New C-Class Comes of Age with Hybrid Power

By Lee Pang Seng @ Leeps

THE latest Mercedes-Benz C-Class has come of age in two primary ways; firstly, it is now a mid-size sedan and no longer an entry-level one while its status elevation is matched by its inclusion to the hybrid engine circle. For the former, the new A-Class sedan is now the entry-level model.

As to the latter, the two-engine variants – C 200 1.5 and C 300 2.0 – that were introduced in the previous generation are continued but with new hybrid power now. Other definitive notes of the latest C-Class (W206) include the fresh family look in body design and new interior styling layout.

While the front grille carries the boldness with the large three-prong Mercedes-Benz star complemented by equally glittering large wings, the new family look takes greater prominence lower down. The large barbell styling below encompassing the central upswept curvature to highlight the lower air bib and vents, first featured on the S-Class, is individually styled for the respective models.

That for the C-Class follows rather closely to that of the latest A-Class and GLA models with a more distinct upswept section to reflect a sportier outlook that would be preferred by the younger customers that these respective models appeal to. The C-Class’s new status as a mid-size sedan has also seen to a growth in body dimensions.

For starters, the new C-Class now sits on a 25mm longer wheelbase of 2865mm and the corresponding expansion sees a 65mm longer car at 4751mm and 10mm wider body at 1820mm. However, its overall height is 9mm lower at 1438mm. This growth is matched by a roomier interior that favours mainly the rear passengers in headroom and legroom.

In aerodynamic efficiency, Mercedes-Benz says the new C-Class shares the same slippery profile as the previous model with a Cd factor of 0.24. As it were, the latest model looks smoothly and suitably profiled to spear its way along with the least wind resistance or drag.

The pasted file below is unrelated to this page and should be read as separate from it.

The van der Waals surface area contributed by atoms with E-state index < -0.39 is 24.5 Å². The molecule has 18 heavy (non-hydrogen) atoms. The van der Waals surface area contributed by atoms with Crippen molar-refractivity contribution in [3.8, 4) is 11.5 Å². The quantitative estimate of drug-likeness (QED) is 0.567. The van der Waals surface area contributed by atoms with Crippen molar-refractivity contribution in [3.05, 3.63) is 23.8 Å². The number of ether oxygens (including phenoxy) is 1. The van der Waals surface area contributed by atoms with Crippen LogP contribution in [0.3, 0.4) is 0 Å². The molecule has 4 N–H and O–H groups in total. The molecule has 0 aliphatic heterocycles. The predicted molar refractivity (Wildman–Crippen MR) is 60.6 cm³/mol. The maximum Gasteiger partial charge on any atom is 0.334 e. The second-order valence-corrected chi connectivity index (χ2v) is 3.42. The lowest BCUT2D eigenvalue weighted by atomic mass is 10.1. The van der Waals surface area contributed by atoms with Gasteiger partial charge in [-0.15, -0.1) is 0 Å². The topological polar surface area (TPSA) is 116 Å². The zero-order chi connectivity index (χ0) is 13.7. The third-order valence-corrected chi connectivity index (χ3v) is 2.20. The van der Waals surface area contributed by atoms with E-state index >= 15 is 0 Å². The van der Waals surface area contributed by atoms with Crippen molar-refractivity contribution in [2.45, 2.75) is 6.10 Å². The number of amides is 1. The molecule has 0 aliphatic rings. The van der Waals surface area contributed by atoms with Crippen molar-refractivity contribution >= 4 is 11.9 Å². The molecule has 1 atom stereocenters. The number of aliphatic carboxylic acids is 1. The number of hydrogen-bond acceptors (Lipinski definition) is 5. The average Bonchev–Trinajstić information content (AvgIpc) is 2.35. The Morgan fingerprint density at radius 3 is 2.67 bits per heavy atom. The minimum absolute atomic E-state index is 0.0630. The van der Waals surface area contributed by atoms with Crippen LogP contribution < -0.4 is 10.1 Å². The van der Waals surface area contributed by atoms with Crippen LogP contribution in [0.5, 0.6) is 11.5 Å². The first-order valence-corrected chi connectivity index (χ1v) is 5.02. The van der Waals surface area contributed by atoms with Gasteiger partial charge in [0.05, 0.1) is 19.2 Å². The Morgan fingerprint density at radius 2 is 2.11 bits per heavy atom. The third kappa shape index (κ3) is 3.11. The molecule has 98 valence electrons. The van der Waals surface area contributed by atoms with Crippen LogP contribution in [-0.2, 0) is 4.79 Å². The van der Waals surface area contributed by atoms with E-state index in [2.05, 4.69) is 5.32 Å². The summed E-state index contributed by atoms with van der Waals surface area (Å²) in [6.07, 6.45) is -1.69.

We also like the clean lines of the rear with the slim and triangular rear lamp combination lending a contemporary touch. These rear lamp combinations also play their part in the symmetrical balance that includes the two red reflectors and twin chrome tailpipes.

Good looks aside, the big story still lies beneath the engine bonnet. The M 254 petrol engine sees the premiere of a second-generation starter-generator with a higher output of up to 15kW (20hp+) and 200Nm of torque. Another new feature is the segment charger with flow connection that Mercedes says is an advancement of the twin-scroll technology for even more instantaneous response of the forced induction system.

This newly developed segment turbocharger is attributed to the cooperation between Mercedes-Benz turbocharger developers and the Mercedes-AMG Petronas Formula 1 team. For short periods, the output of the C 300 could be increased by an up to 20kW (27.2hp) overboost. Yes, you could enjoy some F1 kick when overtaking.

Both models continue to have the 9G-TRONIC transmission with nine speeds that was developed further to adapt to the second-generation ISG (Integrated Starter-Generator). Many changes were made to benefit installation space and weight (lighter by 30 per cent). It also uses a new generation of fully integrated transmission controls with a multi-core processor.
What all these new developments translate to is a better engine output. This is noted particularly in the C 200 with the 1.5-litre engine; it now delivers 150kW (204hp) at 5800 to 6100rpm while the 280Nm torque peaks at a low 1800rpm and holds till 4000rpm. In the previous model with EQ Boost, the 1.5-litre engine’s output is 135kW (184hp) at 5800-6100rpm and torque of 280Nm peaks at a higher 3000rpm and holds till 4000rpm. The EQ Boost delivered an additional 10kW (13hp) and 160Nm.

The C 300’s 2.0-litre engine, which didn’t have the EQ Boost in the previous model, now has better torque, along with the overboost. Its current power figures are 190kW (258hp) at 5800rpm and 400Nm from 2000 to 3200rpm. The additional power from the electric motor should come in handy for quick passing acceleration. The previous model has the same power characteristics but a lower torque output of 370Nm from 1800 to 4000rpm.

In performance, the new C 200 accelerates from standstill to 100km/h in 7.5 seconds and a top speed of 240km/h (previous model does the 0-100km/h in 7.7 seconds and a 239km/h top speed). The C 300 scoots to 100km/h in 6.0 seconds while the top speed is capped at 250km/h, which was about the same as the previous model (0-100km/h in 5.9 seconds).
We had a sampling of this new C-Class performance in a drive from the Klang Valley to Desaru, Johor and back over two days. We started with the C 300 and got down to familiarising with the new interior dashboard layout before we took off. The big change is the central multi-info display; what used to be an oblong panel sitting on top of the central dashboard is now a 11.9-inch touchscreen tabloid located on the centre console that’s tilted towards the driver.

Although we were advised to link our Android phone to the system, we decided to use the navigational system that came standard. We selected the destination and followed the advisory all the way to Desaru, slightly more than 400km away. We could also select the radio stations as well but the music would be muted when a navigational advisory came on.